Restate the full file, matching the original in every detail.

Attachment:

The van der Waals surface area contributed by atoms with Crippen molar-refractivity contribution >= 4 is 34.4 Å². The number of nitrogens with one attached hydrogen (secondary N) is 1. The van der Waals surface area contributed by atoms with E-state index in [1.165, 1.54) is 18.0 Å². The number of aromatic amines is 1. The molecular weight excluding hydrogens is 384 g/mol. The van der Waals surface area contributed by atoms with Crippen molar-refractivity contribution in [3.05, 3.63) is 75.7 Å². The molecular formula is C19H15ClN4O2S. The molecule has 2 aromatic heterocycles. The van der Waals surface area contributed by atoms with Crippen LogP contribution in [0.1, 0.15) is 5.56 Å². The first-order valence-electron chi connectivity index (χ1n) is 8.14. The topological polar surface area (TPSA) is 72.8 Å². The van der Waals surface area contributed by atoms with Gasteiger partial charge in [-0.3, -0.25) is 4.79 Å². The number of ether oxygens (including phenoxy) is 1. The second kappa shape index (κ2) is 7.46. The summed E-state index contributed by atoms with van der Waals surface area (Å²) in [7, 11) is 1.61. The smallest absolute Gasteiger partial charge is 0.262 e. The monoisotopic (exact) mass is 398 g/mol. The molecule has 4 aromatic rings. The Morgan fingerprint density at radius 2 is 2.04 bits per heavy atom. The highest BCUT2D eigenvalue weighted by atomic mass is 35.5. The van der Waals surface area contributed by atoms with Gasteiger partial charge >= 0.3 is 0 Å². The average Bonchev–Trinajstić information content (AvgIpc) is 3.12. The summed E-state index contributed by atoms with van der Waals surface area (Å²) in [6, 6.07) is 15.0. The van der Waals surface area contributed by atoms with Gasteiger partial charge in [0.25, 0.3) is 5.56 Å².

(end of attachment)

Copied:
The van der Waals surface area contributed by atoms with Crippen molar-refractivity contribution >= 4 is 34.4 Å². The number of nitrogens with one attached hydrogen (secondary N) is 1. The van der Waals surface area contributed by atoms with E-state index in [1.165, 1.54) is 18.0 Å². The number of aromatic amines is 1. The molecular weight excluding hydrogens is 384 g/mol. The van der Waals surface area contributed by atoms with Crippen molar-refractivity contribution in [3.05, 3.63) is 75.7 Å². The molecular formula is C19H15ClN4O2S. The molecule has 2 aromatic heterocycles. The van der Waals surface area contributed by atoms with Crippen LogP contribution in [0.1, 0.15) is 5.56 Å². The first-order valence-electron chi connectivity index (χ1n) is 8.14. The topological polar surface area (TPSA) is 72.8 Å². The van der Waals surface area contributed by atoms with Gasteiger partial charge in [-0.3, -0.25) is 4.79 Å². The number of ether oxygens (including phenoxy) is 1. The second kappa shape index (κ2) is 7.46. The summed E-state index contributed by atoms with van der Waals surface area (Å²) in [7, 11) is 1.61. The smallest absolute Gasteiger partial charge is 0.262 e. The monoisotopic (exact) mass is 398 g/mol. The molecule has 4 aromatic rings. The Morgan fingerprint density at radius 2 is 2.04 bits per heavy atom. The highest BCUT2D eigenvalue weighted by atomic mass is 35.5. The van der Waals surface area contributed by atoms with Gasteiger partial charge >= 0.3 is 0 Å². The average Bonchev–Trinajstić information content (AvgIpc) is 3.12. The summed E-state index contributed by atoms with van der Waals surface area (Å²) in [6, 6.07) is 15.0. The van der Waals surface area contributed by atoms with Gasteiger partial charge in [0.25, 0.3) is 5.56 Å².